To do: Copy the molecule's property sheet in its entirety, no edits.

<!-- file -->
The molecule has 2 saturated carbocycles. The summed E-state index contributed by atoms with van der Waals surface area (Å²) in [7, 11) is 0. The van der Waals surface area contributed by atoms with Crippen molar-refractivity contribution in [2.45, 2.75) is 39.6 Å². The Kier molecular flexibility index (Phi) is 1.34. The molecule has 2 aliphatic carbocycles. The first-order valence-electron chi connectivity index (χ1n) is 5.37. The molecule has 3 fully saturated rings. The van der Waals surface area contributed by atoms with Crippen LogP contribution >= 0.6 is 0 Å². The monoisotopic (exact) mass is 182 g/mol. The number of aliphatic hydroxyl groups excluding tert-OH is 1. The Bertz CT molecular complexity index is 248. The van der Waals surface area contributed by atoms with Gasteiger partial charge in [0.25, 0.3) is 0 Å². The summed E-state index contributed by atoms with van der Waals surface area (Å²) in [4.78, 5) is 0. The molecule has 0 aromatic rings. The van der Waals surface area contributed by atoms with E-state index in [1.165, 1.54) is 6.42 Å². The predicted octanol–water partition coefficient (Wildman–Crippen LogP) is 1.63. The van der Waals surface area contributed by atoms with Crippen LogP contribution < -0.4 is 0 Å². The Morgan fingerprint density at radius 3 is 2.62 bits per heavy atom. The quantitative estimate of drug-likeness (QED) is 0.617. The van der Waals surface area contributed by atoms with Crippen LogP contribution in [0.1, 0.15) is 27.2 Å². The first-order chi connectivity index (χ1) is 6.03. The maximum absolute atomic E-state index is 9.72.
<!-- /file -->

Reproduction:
The molecule has 2 saturated carbocycles. The summed E-state index contributed by atoms with van der Waals surface area (Å²) in [7, 11) is 0. The van der Waals surface area contributed by atoms with Crippen molar-refractivity contribution in [2.45, 2.75) is 39.6 Å². The Kier molecular flexibility index (Phi) is 1.34. The molecule has 2 aliphatic carbocycles. The first-order valence-electron chi connectivity index (χ1n) is 5.37. The molecule has 3 fully saturated rings. The van der Waals surface area contributed by atoms with Crippen LogP contribution >= 0.6 is 0 Å². The monoisotopic (exact) mass is 182 g/mol. The number of aliphatic hydroxyl groups excluding tert-OH is 1. The Bertz CT molecular complexity index is 248. The van der Waals surface area contributed by atoms with Gasteiger partial charge in [0.25, 0.3) is 0 Å². The summed E-state index contributed by atoms with van der Waals surface area (Å²) in [4.78, 5) is 0. The molecule has 0 aromatic rings. The van der Waals surface area contributed by atoms with E-state index in [1.165, 1.54) is 6.42 Å². The predicted octanol–water partition coefficient (Wildman–Crippen LogP) is 1.63. The van der Waals surface area contributed by atoms with Crippen LogP contribution < -0.4 is 0 Å². The Morgan fingerprint density at radius 3 is 2.62 bits per heavy atom. The quantitative estimate of drug-likeness (QED) is 0.617. The van der Waals surface area contributed by atoms with Crippen LogP contribution in [0.1, 0.15) is 27.2 Å². The first-order chi connectivity index (χ1) is 6.03. The maximum absolute atomic E-state index is 9.72.